While folks are betting on who will die next during Game of Thrones (GoT) 8th and final season in the treacherous Seven Kingdoms of Westeros, where life is violent and terrifying, with any character might be felled at any moment, the political intrigue, the egos, the incest, and the battle for the iron throne are overwhelmingly sensational, it’s perhaps not too heartening to hear that world leaders are thinking in such cinematic terms.
Middle Kingdom Is The Real-Life Seven Kingdoms of Westeros
The fantasy TV show seems to be influencing everything from baby naming to global politics. And the latest among the powers that be making a reference to George R.R. Martin’s epic fantasy work is none other than the boss of the Middle Kingdom, China’s President Xi Jinping.
Xi Jinping Turns Out to Be Game of Thrones’ Fan
“We must all make sure the world we live in does not descend into the chaotic, warring, Seven Kingdoms of Westeros,” Xi reportedly told a group of foreign visitors at the the Belt and Road Initiative in Beijing and spoke to the South China Morning Post.
Demonstrating a profound knowledge of where the locale is set in the famed HBO show, and the political intrigues woven into the plot, Xi noted that he would prefer reality to be far different from the one depicted, even warning against copying it in real diplomacy.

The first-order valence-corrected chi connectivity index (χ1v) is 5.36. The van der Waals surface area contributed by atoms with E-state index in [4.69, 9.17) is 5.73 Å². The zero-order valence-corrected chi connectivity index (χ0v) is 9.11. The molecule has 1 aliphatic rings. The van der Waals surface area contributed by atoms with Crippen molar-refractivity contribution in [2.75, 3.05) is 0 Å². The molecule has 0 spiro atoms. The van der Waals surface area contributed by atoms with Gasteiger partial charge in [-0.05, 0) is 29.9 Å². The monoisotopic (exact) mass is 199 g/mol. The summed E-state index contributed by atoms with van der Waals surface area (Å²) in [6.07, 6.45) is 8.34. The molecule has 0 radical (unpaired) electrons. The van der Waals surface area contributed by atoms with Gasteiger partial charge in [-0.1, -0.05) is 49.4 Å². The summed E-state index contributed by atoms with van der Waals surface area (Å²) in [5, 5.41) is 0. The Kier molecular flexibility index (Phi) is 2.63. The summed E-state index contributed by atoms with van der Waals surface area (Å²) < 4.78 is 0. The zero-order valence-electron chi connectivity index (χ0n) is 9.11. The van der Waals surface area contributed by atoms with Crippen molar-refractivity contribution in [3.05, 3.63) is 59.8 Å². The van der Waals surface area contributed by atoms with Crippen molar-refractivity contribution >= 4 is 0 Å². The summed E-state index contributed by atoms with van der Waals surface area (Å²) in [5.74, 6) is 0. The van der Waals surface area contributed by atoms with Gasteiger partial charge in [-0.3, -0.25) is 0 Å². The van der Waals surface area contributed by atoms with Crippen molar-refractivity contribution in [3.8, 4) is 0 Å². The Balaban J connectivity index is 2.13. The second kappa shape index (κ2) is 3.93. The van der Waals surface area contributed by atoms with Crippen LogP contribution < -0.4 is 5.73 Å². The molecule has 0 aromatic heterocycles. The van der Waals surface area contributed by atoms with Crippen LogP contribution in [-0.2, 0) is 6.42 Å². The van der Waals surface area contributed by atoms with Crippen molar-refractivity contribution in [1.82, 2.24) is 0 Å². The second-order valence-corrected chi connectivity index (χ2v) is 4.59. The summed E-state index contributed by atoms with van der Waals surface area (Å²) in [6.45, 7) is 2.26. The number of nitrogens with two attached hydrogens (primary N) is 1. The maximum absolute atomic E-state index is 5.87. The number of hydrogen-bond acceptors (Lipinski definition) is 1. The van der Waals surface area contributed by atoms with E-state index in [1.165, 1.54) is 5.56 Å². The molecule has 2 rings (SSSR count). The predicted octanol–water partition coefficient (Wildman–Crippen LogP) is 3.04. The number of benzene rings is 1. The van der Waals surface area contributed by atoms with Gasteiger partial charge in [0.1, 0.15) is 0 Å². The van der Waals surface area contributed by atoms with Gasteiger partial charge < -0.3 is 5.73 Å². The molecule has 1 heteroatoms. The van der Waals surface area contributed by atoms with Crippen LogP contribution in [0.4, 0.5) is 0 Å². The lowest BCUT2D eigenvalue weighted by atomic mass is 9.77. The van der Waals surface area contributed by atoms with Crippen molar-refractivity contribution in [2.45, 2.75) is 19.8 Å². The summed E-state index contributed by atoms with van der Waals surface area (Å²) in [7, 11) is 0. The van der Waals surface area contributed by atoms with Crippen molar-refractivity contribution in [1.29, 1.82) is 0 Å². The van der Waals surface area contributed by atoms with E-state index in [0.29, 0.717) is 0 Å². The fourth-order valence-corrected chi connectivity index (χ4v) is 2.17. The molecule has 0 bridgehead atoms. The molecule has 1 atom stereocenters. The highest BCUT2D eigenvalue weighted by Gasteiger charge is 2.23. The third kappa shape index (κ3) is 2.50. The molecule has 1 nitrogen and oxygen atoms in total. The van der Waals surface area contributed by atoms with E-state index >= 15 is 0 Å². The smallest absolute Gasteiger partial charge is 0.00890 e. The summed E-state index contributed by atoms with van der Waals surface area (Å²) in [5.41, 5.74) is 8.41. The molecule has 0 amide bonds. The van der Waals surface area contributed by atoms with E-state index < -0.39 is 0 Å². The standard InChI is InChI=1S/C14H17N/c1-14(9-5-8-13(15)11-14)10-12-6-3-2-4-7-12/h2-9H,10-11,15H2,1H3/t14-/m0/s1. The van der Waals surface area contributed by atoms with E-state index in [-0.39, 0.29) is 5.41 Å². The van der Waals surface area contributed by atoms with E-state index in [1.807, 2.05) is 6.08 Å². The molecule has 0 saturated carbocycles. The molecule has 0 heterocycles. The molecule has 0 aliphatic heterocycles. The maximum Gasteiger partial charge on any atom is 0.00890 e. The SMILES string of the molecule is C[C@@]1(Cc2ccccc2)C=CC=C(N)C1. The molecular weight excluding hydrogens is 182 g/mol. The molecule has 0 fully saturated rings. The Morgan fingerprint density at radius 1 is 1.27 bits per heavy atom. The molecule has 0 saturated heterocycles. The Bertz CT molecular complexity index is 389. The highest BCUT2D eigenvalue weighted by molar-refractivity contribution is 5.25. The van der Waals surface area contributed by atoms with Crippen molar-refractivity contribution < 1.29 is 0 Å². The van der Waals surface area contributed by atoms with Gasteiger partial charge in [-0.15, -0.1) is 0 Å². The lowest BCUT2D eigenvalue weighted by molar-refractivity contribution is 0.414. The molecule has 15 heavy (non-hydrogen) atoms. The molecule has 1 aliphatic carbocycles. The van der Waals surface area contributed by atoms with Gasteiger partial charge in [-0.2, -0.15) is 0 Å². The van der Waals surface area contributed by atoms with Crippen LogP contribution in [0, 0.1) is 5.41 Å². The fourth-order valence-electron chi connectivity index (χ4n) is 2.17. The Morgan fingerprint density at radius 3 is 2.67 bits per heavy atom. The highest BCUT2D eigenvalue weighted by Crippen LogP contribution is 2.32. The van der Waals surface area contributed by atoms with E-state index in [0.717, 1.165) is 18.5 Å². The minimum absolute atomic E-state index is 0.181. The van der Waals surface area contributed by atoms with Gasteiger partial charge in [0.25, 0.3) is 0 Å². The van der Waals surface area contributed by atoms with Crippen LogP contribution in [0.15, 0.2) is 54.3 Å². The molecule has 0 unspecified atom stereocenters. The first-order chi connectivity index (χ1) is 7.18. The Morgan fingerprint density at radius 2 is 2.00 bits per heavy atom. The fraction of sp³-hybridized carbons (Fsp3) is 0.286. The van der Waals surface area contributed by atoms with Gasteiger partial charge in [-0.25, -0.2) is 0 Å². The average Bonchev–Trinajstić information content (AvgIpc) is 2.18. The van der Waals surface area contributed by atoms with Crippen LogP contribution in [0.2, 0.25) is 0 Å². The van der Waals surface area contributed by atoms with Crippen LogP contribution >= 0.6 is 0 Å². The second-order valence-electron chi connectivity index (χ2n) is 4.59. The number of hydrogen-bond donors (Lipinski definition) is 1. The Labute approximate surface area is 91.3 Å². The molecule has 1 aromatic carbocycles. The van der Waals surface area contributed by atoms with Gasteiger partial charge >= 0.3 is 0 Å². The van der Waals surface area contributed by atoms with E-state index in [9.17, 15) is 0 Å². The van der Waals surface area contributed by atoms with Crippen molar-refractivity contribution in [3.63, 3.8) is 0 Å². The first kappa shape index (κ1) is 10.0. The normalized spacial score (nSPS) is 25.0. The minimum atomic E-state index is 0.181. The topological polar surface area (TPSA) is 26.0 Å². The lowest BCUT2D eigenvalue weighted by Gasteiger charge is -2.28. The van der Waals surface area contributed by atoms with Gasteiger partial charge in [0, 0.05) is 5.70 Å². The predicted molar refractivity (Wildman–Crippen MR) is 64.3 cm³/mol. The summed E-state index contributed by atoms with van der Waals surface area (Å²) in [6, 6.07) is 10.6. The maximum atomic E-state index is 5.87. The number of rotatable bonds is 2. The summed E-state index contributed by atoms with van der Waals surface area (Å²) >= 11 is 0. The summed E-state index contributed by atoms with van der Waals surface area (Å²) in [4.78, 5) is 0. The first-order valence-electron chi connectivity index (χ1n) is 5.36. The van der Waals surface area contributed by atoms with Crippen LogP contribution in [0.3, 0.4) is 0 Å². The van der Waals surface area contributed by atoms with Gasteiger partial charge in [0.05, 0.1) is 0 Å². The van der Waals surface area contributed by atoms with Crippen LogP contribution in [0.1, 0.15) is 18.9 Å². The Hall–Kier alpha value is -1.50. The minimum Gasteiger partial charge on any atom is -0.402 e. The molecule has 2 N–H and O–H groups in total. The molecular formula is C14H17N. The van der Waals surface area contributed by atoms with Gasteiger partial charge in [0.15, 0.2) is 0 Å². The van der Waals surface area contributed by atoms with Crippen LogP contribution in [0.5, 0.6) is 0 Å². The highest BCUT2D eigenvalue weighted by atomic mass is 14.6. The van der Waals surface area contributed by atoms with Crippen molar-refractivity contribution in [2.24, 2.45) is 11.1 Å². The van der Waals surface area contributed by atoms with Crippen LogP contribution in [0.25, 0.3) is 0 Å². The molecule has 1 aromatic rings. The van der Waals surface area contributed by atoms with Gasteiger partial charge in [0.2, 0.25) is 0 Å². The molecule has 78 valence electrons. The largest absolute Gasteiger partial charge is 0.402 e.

Xi Jinping appeared to surprise both his aides and guests when he touched upon the wildly popular HBO production, and thereby making a reference to George R.R. Martin’s epic fantasy work.
The second-highest ranking official in China, Premier Li Keqiang, appeared to have also revealed having a soft spot for the iconic series that is now drawing to a denouement in all of its dramatic twists and political intrigues. He notably cited Game of Thrones when elaborating on China’s ties with Central and Eastern Europe at a last month’s forum in Dubrovnik, the medieval Croatian city that doubles as King’s Landing, the capital of the Seven Kingdoms, in the show.
A Chinese official in Beijing, who declined to give his name when speaking to the Chinese edition, laughed it off heartily when asked whether Xi and other high-ranking officials had seen the edited or the abridged version. He remarked that the country’s leadership got to see an even more condensed version, which he referred to as “the diamond version”, as it would be problematic to squeeze the full version into their busy schedules.